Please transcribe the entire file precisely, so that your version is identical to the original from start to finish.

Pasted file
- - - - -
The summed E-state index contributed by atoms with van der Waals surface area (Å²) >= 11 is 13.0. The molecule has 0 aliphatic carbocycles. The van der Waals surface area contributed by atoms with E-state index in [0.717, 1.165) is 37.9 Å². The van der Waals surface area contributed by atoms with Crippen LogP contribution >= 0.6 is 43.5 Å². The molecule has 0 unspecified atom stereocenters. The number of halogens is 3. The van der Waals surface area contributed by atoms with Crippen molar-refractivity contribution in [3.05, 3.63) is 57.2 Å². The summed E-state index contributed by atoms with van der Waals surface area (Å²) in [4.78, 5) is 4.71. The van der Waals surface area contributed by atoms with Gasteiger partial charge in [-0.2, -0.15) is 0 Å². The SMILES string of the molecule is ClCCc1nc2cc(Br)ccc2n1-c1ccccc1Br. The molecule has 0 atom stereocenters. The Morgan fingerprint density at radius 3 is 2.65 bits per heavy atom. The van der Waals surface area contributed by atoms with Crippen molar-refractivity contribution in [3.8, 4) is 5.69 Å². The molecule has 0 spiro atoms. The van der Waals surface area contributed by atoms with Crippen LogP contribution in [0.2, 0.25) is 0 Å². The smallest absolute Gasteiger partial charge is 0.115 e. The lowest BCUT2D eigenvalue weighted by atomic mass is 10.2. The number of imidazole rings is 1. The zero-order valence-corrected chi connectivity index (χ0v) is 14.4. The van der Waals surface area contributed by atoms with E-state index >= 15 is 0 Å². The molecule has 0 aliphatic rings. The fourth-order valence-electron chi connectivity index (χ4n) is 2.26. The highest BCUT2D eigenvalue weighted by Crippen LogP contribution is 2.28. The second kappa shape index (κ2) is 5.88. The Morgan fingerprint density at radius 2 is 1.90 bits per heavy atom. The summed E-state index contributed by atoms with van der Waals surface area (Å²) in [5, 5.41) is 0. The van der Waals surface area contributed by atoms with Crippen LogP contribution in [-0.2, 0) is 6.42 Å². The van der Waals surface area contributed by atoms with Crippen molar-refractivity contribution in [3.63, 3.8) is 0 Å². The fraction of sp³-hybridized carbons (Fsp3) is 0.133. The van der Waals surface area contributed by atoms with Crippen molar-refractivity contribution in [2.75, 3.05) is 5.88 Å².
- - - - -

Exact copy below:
The summed E-state index contributed by atoms with van der Waals surface area (Å²) >= 11 is 13.0. The molecule has 0 aliphatic carbocycles. The van der Waals surface area contributed by atoms with E-state index in [0.717, 1.165) is 37.9 Å². The van der Waals surface area contributed by atoms with Crippen LogP contribution >= 0.6 is 43.5 Å². The molecule has 0 unspecified atom stereocenters. The number of halogens is 3. The van der Waals surface area contributed by atoms with Crippen molar-refractivity contribution in [3.05, 3.63) is 57.2 Å². The summed E-state index contributed by atoms with van der Waals surface area (Å²) in [4.78, 5) is 4.71. The van der Waals surface area contributed by atoms with Gasteiger partial charge in [-0.2, -0.15) is 0 Å². The SMILES string of the molecule is ClCCc1nc2cc(Br)ccc2n1-c1ccccc1Br. The molecule has 0 atom stereocenters. The Morgan fingerprint density at radius 3 is 2.65 bits per heavy atom. The van der Waals surface area contributed by atoms with Crippen molar-refractivity contribution in [3.8, 4) is 5.69 Å². The molecule has 0 spiro atoms. The van der Waals surface area contributed by atoms with Crippen LogP contribution in [0.2, 0.25) is 0 Å². The smallest absolute Gasteiger partial charge is 0.115 e. The lowest BCUT2D eigenvalue weighted by atomic mass is 10.2. The number of imidazole rings is 1. The zero-order valence-corrected chi connectivity index (χ0v) is 14.4. The van der Waals surface area contributed by atoms with E-state index >= 15 is 0 Å². The molecule has 0 aliphatic rings. The fourth-order valence-electron chi connectivity index (χ4n) is 2.26. The highest BCUT2D eigenvalue weighted by Crippen LogP contribution is 2.28. The second kappa shape index (κ2) is 5.88. The Morgan fingerprint density at radius 2 is 1.90 bits per heavy atom. The summed E-state index contributed by atoms with van der Waals surface area (Å²) in [5, 5.41) is 0. The van der Waals surface area contributed by atoms with Crippen LogP contribution in [-0.2, 0) is 6.42 Å². The van der Waals surface area contributed by atoms with Crippen molar-refractivity contribution in [3.63, 3.8) is 0 Å². The fraction of sp³-hybridized carbons (Fsp3) is 0.133. The van der Waals surface area contributed by atoms with Crippen molar-refractivity contribution in [2.75, 3.05) is 5.88 Å².